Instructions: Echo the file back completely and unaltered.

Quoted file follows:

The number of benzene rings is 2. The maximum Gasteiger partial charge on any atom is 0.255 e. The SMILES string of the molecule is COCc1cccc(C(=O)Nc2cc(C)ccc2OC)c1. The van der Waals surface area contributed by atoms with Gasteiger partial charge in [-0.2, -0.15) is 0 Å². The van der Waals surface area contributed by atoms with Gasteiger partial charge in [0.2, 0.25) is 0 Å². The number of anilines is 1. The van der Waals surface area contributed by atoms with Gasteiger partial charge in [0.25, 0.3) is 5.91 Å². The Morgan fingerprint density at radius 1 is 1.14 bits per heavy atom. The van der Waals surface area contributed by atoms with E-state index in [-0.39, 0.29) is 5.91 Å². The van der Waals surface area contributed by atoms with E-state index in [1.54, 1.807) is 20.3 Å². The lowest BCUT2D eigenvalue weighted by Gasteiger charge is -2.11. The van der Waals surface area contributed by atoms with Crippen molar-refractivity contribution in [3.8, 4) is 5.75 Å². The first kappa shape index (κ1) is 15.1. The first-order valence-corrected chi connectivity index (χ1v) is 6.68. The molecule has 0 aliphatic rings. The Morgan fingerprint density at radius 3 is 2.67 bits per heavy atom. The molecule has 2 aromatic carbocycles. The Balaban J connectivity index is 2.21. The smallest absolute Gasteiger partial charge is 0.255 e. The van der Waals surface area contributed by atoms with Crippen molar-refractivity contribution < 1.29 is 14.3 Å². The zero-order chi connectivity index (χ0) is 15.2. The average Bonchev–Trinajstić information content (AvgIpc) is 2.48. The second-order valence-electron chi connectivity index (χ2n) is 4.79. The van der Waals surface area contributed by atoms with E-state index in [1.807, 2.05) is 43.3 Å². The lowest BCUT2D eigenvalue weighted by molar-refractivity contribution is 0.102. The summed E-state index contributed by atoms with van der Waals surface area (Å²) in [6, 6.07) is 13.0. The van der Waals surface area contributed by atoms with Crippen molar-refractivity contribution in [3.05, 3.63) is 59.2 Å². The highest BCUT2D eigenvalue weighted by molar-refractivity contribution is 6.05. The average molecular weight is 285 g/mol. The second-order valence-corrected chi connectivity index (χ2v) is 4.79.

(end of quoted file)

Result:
The number of benzene rings is 2. The maximum Gasteiger partial charge on any atom is 0.255 e. The SMILES string of the molecule is COCc1cccc(C(=O)Nc2cc(C)ccc2OC)c1. The van der Waals surface area contributed by atoms with Gasteiger partial charge in [-0.2, -0.15) is 0 Å². The van der Waals surface area contributed by atoms with Gasteiger partial charge in [0.2, 0.25) is 0 Å². The number of anilines is 1. The van der Waals surface area contributed by atoms with Gasteiger partial charge in [0.25, 0.3) is 5.91 Å². The Morgan fingerprint density at radius 1 is 1.14 bits per heavy atom. The van der Waals surface area contributed by atoms with E-state index in [-0.39, 0.29) is 5.91 Å². The van der Waals surface area contributed by atoms with E-state index in [1.54, 1.807) is 20.3 Å². The lowest BCUT2D eigenvalue weighted by Gasteiger charge is -2.11. The van der Waals surface area contributed by atoms with Crippen molar-refractivity contribution in [3.8, 4) is 5.75 Å². The first kappa shape index (κ1) is 15.1. The first-order valence-corrected chi connectivity index (χ1v) is 6.68. The molecule has 0 aliphatic rings. The Morgan fingerprint density at radius 3 is 2.67 bits per heavy atom. The molecule has 2 aromatic carbocycles. The Balaban J connectivity index is 2.21. The smallest absolute Gasteiger partial charge is 0.255 e. The van der Waals surface area contributed by atoms with Crippen molar-refractivity contribution < 1.29 is 14.3 Å². The zero-order chi connectivity index (χ0) is 15.2. The average Bonchev–Trinajstić information content (AvgIpc) is 2.48. The second-order valence-electron chi connectivity index (χ2n) is 4.79. The van der Waals surface area contributed by atoms with E-state index in [1.807, 2.05) is 43.3 Å². The lowest BCUT2D eigenvalue weighted by molar-refractivity contribution is 0.102. The summed E-state index contributed by atoms with van der Waals surface area (Å²) in [6, 6.07) is 13.0. The van der Waals surface area contributed by atoms with Crippen molar-refractivity contribution in [3.05, 3.63) is 59.2 Å². The highest BCUT2D eigenvalue weighted by molar-refractivity contribution is 6.05. The average molecular weight is 285 g/mol. The second-order valence-corrected chi connectivity index (χ2v) is 4.79.